Thanks a Lot: When You Get the Flu This Winter, You Can Blame Anti-VaxxersPosted: January 2, 2015 | |
We’re never going to modernize our outdated approach to preventing annual outbreaks as long as scientists remain stuck in nonsensical debates with the no-shots crowd.
“The bigger problem is that the anti-vax crowd waits for this sort of mess to pounce, as if the biologic unpredictability of a living virus is enough to make their point. Their point of course is a slippery one…”
On one side are pro-vaccine stalwarts like those in public health (and yours truly), who look at the needle and syringe and see lives saved and hospitalizations averted. On the inevitable other side stand those against vaccination, people looking for plot, conspiracy, and intrigue in all the wrong places: the anti-vaccine brigade. Somehow, the discussion each year begins from scratch, Groundhog Day-style, with identical claims, counterclaims, and mud-slinging from all quarters.
“To vaccinate against the dozens of potentially circulating strains would require a giant syringe more out of a vaudeville act than a nurse’s station.”
This year, it must be admitted, the discussion is a bit more dicey—the Centers for Disease Control and Prevention announced a few weeks ago that this season’s vaccine is not such a good match, meaning that the vaccine may prevent fewer cases of influenza. On average, the vaccine has an efficacy of about 60 percent. This number is arrived at by comparing proven influenza rates in groups that vaccinated and those that didn’t—a fair-enough and simple-enough way to examine an extremely complex epidemiologic problem.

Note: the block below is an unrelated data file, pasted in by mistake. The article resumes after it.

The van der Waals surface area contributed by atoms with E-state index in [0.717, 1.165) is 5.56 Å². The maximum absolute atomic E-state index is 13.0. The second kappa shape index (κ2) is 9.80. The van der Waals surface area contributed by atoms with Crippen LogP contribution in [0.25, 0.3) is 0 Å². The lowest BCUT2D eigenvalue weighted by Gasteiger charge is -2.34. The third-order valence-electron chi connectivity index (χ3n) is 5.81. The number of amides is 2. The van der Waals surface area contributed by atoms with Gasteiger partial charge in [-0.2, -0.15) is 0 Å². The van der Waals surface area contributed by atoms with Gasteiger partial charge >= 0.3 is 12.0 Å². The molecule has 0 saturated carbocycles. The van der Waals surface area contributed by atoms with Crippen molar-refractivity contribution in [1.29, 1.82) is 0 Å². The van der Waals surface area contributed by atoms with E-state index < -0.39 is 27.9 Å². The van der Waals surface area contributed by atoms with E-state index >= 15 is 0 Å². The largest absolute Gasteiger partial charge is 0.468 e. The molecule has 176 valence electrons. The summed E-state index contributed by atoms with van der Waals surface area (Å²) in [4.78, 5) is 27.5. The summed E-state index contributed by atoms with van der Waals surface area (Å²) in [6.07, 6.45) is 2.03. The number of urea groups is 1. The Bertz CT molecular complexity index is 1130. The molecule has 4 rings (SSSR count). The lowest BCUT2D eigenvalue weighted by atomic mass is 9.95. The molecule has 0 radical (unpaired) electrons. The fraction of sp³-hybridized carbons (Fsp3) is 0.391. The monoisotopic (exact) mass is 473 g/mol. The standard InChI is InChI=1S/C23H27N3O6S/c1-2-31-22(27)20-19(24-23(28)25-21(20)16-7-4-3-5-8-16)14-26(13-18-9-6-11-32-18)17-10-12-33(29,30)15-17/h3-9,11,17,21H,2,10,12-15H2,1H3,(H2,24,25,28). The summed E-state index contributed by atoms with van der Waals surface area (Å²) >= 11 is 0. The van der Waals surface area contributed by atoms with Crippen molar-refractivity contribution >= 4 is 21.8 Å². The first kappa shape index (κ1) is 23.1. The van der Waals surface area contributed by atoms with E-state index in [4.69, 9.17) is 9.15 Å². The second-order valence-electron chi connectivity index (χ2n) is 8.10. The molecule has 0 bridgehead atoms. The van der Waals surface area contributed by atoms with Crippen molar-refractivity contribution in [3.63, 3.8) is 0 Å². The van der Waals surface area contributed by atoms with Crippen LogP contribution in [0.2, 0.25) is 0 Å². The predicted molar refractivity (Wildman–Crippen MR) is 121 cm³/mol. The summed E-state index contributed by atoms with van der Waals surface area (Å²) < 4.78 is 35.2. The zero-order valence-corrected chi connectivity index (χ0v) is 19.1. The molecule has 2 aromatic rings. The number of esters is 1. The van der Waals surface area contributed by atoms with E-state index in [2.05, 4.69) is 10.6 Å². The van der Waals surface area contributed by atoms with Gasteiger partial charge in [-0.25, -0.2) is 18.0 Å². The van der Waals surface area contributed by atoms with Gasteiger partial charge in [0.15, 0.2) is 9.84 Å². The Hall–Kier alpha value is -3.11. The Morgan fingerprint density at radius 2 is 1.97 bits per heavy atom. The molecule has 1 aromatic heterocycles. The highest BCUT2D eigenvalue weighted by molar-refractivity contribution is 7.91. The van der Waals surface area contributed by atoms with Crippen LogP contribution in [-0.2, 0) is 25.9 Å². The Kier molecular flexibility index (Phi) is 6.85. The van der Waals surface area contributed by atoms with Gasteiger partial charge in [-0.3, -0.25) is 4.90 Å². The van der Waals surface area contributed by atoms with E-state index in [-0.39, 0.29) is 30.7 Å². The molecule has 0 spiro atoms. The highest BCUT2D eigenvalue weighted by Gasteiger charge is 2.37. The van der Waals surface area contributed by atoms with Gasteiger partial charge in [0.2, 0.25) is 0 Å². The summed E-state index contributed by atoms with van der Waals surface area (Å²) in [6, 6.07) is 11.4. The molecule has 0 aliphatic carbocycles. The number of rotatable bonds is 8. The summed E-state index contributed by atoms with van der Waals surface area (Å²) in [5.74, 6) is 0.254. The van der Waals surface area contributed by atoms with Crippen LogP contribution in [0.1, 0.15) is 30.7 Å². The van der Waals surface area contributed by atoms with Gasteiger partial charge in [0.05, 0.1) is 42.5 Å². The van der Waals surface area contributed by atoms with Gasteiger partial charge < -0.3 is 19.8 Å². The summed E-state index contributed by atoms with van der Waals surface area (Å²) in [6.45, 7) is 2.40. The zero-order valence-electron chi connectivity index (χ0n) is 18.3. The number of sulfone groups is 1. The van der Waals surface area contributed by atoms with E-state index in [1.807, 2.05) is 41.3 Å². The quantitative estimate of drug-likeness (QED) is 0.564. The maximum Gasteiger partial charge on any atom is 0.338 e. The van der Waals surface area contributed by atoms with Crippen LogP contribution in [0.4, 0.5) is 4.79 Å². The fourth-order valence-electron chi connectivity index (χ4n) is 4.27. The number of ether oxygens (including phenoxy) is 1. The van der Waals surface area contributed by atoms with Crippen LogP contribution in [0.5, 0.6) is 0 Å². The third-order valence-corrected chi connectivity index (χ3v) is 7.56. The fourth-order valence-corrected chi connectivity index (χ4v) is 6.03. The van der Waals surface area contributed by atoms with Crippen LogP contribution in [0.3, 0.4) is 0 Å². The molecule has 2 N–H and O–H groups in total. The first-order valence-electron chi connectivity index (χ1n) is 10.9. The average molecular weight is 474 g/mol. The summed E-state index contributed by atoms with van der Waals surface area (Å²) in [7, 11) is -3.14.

This year, the vaccine protection rate may be even lower because, even in the red-hot super-cool molecular science world of the 21st century, we still generate flu vaccine like it’s 1963. Here’s the staid approach: In winter each year, certified flu experts meet in a room and decide which of the dozens of strains circulating worldwide are likeliest to cause the most harm when the next winter’s flu season hits, eight to 10 months hence. They look at all sorts of data and then like weathermen forced by the ticking clock to make a judgment despite imperfect information, they vote three or four strains into the vaccine.
The three-strain, so-called trivalent, version had the run of the place for decades until recently, when a four-strainer (quadrivalent) became FDA-approved. The reason so few strains can be accounted for within the annual shot is simple: Each of the three or four targeted viruses requires a certain volume and concentration to be appropriately provocative. To vaccinate against the dozens of potentially circulating strains would require a giant syringe more out of a vaudeville act than a nurse’s station.
Once the three or four viral strains have been selected, vaccine manufacturers go about the long, desperately slow and finicky business of…(read more)
- Flu vaccine does not work, admits CDC (newssum.com)
- CDC issues flu vaccine apology: this year’s vaccine doesn’t work! (conservativeread.com)
- Flu virus grips the Midwest, South (cbsnews.com)
- December 7-13th is National Influenza Vaccination week. (callawayhealthdepartment411.wordpress.com)
- Flu Becomes an Epidemic in the U.S. With 15 Child Deaths (time.com)